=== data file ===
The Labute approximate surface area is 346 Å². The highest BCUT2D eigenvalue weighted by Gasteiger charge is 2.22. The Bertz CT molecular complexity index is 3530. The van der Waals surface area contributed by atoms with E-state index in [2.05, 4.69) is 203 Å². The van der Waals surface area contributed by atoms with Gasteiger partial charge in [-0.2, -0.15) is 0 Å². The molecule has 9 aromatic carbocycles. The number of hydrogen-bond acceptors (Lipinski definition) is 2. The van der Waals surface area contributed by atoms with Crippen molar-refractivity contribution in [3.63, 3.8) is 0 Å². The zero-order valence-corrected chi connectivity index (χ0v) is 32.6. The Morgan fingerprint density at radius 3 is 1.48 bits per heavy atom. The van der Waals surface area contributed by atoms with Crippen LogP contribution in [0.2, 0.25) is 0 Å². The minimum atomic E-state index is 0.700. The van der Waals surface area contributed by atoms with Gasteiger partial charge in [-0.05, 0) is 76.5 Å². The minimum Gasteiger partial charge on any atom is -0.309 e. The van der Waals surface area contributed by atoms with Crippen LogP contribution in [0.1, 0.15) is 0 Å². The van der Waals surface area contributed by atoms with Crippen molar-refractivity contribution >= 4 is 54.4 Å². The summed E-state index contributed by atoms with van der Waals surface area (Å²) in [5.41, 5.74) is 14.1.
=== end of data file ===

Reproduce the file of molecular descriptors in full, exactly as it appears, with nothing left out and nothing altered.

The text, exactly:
The Labute approximate surface area is 346 Å². The highest BCUT2D eigenvalue weighted by Gasteiger charge is 2.22. The Bertz CT molecular complexity index is 3530. The van der Waals surface area contributed by atoms with E-state index in [2.05, 4.69) is 203 Å². The van der Waals surface area contributed by atoms with Gasteiger partial charge in [-0.2, -0.15) is 0 Å². The molecule has 9 aromatic carbocycles. The number of hydrogen-bond acceptors (Lipinski definition) is 2. The van der Waals surface area contributed by atoms with Crippen molar-refractivity contribution in [3.63, 3.8) is 0 Å². The zero-order valence-corrected chi connectivity index (χ0v) is 32.6. The Morgan fingerprint density at radius 3 is 1.48 bits per heavy atom. The van der Waals surface area contributed by atoms with Crippen LogP contribution in [0.2, 0.25) is 0 Å². The minimum atomic E-state index is 0.700. The van der Waals surface area contributed by atoms with Gasteiger partial charge in [-0.05, 0) is 76.5 Å². The minimum Gasteiger partial charge on any atom is -0.309 e. The van der Waals surface area contributed by atoms with Crippen LogP contribution in [0.1, 0.15) is 0 Å². The van der Waals surface area contributed by atoms with Crippen molar-refractivity contribution >= 4 is 54.4 Å². The summed E-state index contributed by atoms with van der Waals surface area (Å²) in [5.41, 5.74) is 14.1.